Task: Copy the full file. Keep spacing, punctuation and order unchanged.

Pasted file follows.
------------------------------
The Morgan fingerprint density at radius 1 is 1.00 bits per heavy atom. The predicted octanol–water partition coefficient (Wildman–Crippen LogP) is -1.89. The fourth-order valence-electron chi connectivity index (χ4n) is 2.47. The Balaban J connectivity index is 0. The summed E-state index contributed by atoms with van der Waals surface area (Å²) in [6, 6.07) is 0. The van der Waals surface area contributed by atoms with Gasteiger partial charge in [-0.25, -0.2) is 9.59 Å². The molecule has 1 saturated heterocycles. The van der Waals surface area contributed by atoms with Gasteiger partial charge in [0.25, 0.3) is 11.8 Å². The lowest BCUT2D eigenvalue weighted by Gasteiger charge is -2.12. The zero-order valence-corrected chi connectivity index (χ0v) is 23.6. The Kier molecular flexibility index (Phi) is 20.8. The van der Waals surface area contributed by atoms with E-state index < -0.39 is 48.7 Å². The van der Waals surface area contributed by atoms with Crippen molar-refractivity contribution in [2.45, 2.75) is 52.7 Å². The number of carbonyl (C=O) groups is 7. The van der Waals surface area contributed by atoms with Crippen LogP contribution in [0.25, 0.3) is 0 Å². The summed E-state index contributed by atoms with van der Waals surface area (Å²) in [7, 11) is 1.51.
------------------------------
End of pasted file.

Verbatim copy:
The Morgan fingerprint density at radius 1 is 1.00 bits per heavy atom. The predicted octanol–water partition coefficient (Wildman–Crippen LogP) is -1.89. The fourth-order valence-electron chi connectivity index (χ4n) is 2.47. The Balaban J connectivity index is 0. The summed E-state index contributed by atoms with van der Waals surface area (Å²) in [6, 6.07) is 0. The van der Waals surface area contributed by atoms with Gasteiger partial charge in [-0.25, -0.2) is 9.59 Å². The molecule has 1 saturated heterocycles. The van der Waals surface area contributed by atoms with Gasteiger partial charge in [0.25, 0.3) is 11.8 Å². The lowest BCUT2D eigenvalue weighted by Gasteiger charge is -2.12. The zero-order valence-corrected chi connectivity index (χ0v) is 23.6. The Kier molecular flexibility index (Phi) is 20.8. The van der Waals surface area contributed by atoms with E-state index < -0.39 is 48.7 Å². The van der Waals surface area contributed by atoms with Crippen molar-refractivity contribution in [2.45, 2.75) is 52.7 Å². The number of carbonyl (C=O) groups is 7. The van der Waals surface area contributed by atoms with Crippen LogP contribution in [0.25, 0.3) is 0 Å². The summed E-state index contributed by atoms with van der Waals surface area (Å²) in [7, 11) is 1.51.